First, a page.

Last year all sports were affected by the COVID-19 pandemic, but none were more affected than those that took place in the fall.
Because the season coincided perfectly with the chaos of the beginning of the first ever fully online school year, the fall sports season was unable to continue during its regularly scheduled time.
Seasons were pushed to the winter and spring, and most sports had to deal with shortened schedules with no postseason. But excluding some safety mandates to address COVID-19, fall sports are pretty much back to normal.
The varsity football season could not have started any better, with the team undefeated at 6-0 and ranked third in the North Coast Section.
“We’re just playing more disciplined than the other teams we’ve played,” senior Adam Linari said. “Less penalties, right personnel.”
Linari said the schedule for the rest of the season just gets harder, with the difficulty of games ramping up this month. The game on Oct. 15 against De La Salle is the ultimate test, followed by league games against Monte Vista, San Ramon Valley and Amador Valley.
Cal, which has outscored its opponents 257-92, narrowly pulled out a victory in their last game against Clayton Valley Charter on Friday.
The game was decided on a last second touchdown throw from quarterback Teddy Booras to wide receiver Jake Calcagno.
Last year’s golf team may have been impacted more than any other sport. The team only had four members, including senior captain Leah Keswani.
But this season the team has 10 rotating members on varsity which contributed the team being closer, Keswani said.
“We got a lot of new girls to play [this year],” Keswani said. “It’s good because it means we’ll have a team next year.”
The regular season ended last Wednesday with a narrow 236-238 loss to Dougherty. Cal (6-12) will play in the EBAL Championships on Monday.
The only indoor sport of the fall season, women’s volleyball is in a unique situation when dealing with COVID-19.
Last season, the team had a shortened schedule and was only able to play half the teams in league, senior player Payton Lee said. But this year has featured a full schedule, including tournaments and playoffs.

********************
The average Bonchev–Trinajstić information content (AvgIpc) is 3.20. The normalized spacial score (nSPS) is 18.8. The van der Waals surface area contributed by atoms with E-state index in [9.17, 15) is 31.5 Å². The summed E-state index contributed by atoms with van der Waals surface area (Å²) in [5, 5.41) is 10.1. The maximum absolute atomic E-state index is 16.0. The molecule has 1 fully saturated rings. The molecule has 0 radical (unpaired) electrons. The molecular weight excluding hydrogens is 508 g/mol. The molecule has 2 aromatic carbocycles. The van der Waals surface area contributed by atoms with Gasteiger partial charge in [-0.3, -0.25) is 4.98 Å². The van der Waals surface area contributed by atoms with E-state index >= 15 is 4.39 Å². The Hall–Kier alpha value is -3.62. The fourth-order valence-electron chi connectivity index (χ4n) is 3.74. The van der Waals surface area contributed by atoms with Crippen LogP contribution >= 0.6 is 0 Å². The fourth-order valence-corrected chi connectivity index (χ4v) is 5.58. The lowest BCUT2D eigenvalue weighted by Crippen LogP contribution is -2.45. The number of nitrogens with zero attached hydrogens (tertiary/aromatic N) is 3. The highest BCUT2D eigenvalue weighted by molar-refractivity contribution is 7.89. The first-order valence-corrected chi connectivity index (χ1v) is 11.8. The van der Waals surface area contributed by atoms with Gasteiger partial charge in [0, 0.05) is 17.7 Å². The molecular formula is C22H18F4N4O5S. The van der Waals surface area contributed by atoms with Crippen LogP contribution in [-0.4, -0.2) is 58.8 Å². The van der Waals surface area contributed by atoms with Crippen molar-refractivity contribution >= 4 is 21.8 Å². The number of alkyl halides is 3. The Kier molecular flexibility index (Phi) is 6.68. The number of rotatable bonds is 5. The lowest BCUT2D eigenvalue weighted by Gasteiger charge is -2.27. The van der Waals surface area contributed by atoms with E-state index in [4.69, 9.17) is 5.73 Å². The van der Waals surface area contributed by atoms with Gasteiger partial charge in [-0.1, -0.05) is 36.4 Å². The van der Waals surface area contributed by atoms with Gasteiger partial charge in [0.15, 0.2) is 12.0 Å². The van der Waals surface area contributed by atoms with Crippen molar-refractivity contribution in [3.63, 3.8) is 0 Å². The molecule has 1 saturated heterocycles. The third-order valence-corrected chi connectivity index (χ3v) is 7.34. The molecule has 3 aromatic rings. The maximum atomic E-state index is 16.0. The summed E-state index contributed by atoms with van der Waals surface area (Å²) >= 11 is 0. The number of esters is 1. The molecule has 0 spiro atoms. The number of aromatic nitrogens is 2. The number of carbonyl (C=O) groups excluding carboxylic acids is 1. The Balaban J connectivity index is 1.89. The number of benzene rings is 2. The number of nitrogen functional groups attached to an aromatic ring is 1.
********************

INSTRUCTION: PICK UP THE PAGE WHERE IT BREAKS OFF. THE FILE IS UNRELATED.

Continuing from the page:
“The shortened season was fun and didn’t get in the way of my schoolwork,” Lee said. “But I am enjoying this year’s season because we get more time to establish relationships with our teammates.”
The team is 14-13, 4-10 in league play. Lee believes if the team plays to its potential they will be able to finish strong and make NCS.
“Everything’s going well because our team chemistry is really good,” Lee said.
Despite the limiting factors COVID created, the tennis team was still able to have a successful season last year.
“It was a short season but a fun one,” senior varsity tennis player Tina Zeng said. “We got to play with the boys which helped us improve drastically and I’m grateful for that.”
So far this year, the tennis team is 2-8, but Zeng has reason to be optimistic.
“Some players were injured,” Zeng said. “Now we’re more prepared for what we have thrown at us.”
Men’s Water Polo
The men’s water polo team is excited to get back to their regular schedule.
Last year’s season was only five weeks long and took place in winter instead of fall, senior Conner Tom said.
“It was super cold and annoying,” Tom said. “It’s way better during the fall.”
This year, the team has had an up-and-down 5-9 start, but this isn’t entirely due to lack of talent.
“We’ve sucked because we’re missing half our starters,” Tom said. “We’re getting better.”
Tom is confident that by the end of the season, the team will improve to a record that they can feel satisfied with.
“We’ll get better,” Tom said.
Women’s Water Polo
Similar to the men’s team, the women’s water polo team is off to a rocky start. With an early record of 1-8, they are looking to improve moving forward.
“Our success comes when we talk to each other and listen,” senior Victoria Waller said.
She is hoping the team can learn from what they did right in their lone win and apply it in future games.
“We are trying our hardest and will continue to do so for the rest of the year,” Waller said.
Last season, the pool the team uses was under construction, so they had to travel to practice and play in a smaller pool. They no longer have to deal with that issue this season.
The cross country team had a very different season than normal last year.
“Because of COVID guidelines, all courses were around the schools instead of our regular ones,” senior Aryan Sarda said.
The season also was pushed to spring, causing conflicts for those who also ran track. This year, the team is back to normal for the most part.
“Some of the usual meets have been canceled because of lasting COVID effects,” senior Matthew Alm said.
But this hasn’t hindered the team too much. The team won their last meet, and haven’t shown signs of slowing down.
“The team has been looking a lot better than in year’s past,” Alm said. He is optimistic about the team’s chances of making it to the NCS playoffs.
“It’ll be tough [to make the playoffs], because Dublin and Dougherty are really good, but it’s possible,” Alm said.